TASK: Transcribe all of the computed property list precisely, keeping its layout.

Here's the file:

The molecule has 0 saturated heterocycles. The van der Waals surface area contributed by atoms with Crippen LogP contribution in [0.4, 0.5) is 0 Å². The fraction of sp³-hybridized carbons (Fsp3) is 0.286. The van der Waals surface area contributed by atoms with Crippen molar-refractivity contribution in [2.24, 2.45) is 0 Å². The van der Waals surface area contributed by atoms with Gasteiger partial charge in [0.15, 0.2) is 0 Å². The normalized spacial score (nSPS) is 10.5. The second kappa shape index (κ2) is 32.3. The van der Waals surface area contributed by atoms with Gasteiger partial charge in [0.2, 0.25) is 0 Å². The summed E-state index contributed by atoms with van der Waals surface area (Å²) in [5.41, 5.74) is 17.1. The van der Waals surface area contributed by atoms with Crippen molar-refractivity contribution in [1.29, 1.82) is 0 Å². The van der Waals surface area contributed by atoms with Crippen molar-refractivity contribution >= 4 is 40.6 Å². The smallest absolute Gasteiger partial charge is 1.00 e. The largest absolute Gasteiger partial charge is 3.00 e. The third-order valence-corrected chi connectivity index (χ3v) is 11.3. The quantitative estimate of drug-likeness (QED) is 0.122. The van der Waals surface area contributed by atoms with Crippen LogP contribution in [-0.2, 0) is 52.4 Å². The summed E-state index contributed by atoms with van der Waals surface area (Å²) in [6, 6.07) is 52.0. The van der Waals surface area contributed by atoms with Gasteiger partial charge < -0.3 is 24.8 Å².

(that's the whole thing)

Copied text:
The molecule has 0 saturated heterocycles. The van der Waals surface area contributed by atoms with Crippen LogP contribution in [0.4, 0.5) is 0 Å². The fraction of sp³-hybridized carbons (Fsp3) is 0.286. The van der Waals surface area contributed by atoms with Crippen molar-refractivity contribution in [2.24, 2.45) is 0 Å². The van der Waals surface area contributed by atoms with Gasteiger partial charge in [0.15, 0.2) is 0 Å². The normalized spacial score (nSPS) is 10.5. The second kappa shape index (κ2) is 32.3. The van der Waals surface area contributed by atoms with Gasteiger partial charge in [0.2, 0.25) is 0 Å². The summed E-state index contributed by atoms with van der Waals surface area (Å²) in [5.41, 5.74) is 17.1. The van der Waals surface area contributed by atoms with Crippen molar-refractivity contribution in [1.29, 1.82) is 0 Å². The van der Waals surface area contributed by atoms with Crippen molar-refractivity contribution >= 4 is 40.6 Å². The smallest absolute Gasteiger partial charge is 1.00 e. The largest absolute Gasteiger partial charge is 3.00 e. The third-order valence-corrected chi connectivity index (χ3v) is 11.3. The quantitative estimate of drug-likeness (QED) is 0.122. The van der Waals surface area contributed by atoms with Crippen LogP contribution in [-0.2, 0) is 52.4 Å². The summed E-state index contributed by atoms with van der Waals surface area (Å²) in [6, 6.07) is 52.0. The van der Waals surface area contributed by atoms with Gasteiger partial charge < -0.3 is 24.8 Å².